Art and Beauty in the Heartland: The Story of the Eagle's Nest Camp at Oregon, Illinois, 1898-1942 (Paperback)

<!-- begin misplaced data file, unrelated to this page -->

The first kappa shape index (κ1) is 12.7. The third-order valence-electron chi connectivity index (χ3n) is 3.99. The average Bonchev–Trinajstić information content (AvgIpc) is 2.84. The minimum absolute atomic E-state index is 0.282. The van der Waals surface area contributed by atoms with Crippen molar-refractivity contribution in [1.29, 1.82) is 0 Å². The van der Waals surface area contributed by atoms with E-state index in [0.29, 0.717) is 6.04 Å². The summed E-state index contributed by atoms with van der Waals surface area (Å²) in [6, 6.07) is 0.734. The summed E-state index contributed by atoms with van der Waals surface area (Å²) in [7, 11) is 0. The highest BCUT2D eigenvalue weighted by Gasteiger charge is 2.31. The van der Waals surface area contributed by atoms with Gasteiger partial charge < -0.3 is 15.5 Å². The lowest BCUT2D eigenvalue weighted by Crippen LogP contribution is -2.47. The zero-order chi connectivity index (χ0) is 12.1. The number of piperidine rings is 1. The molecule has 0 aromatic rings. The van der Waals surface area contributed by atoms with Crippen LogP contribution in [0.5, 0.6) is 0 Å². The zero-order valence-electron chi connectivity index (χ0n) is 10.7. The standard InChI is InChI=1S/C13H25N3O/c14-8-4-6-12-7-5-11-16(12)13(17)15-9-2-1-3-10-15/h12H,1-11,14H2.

Lorado Taft and several artist friends from Chicago joined together to form an art association at Oregon, Illinois in 1898. They called it Eagle's Nest. They referred to it as camp, for in the early years camping was their principle lifestyle. This "camp: lasted for forty-four years, providing enrichment for the artists and for the residents of little Oregon who always enjoyed having the artists come to town. The artists worked and relaxed at camp. They also reached out to small towns to teach folks about art appreciation. Midwestern residents were hardy country folk who didn't pay much attention to details of beauty. There were no parks, no public monuments, and often people did not even notice a beautiful sunset. The artists at Eagle's Nest Camp spread the message of beauty in each hometown, school, Women's club, art group or community function they attended. Simply put, they were art missionaries. By teaching appreciation of beauty, they started a trend in community betterment and beautification that caught the imagination of the people, the patrons of art, and the Governor of Illinois, Frank O. Lowden, a resident at Oregon. Within these pages are the letters of Dwight Perkins to his wife about life at camp, the stories of Hamlin Garland's romance with Zulime Taft; the mischievous antics of little Charlie Browne, the joys and sorrows of Lorado Taft as he promoted art in Chicago and elsewhere, the building of the monolithic statue, "Black Hawk" on the banks of the Rock River, a review of the Black Hawk War, and the story of Margaret Fuller who so greatly influenced the artists. And more, much more.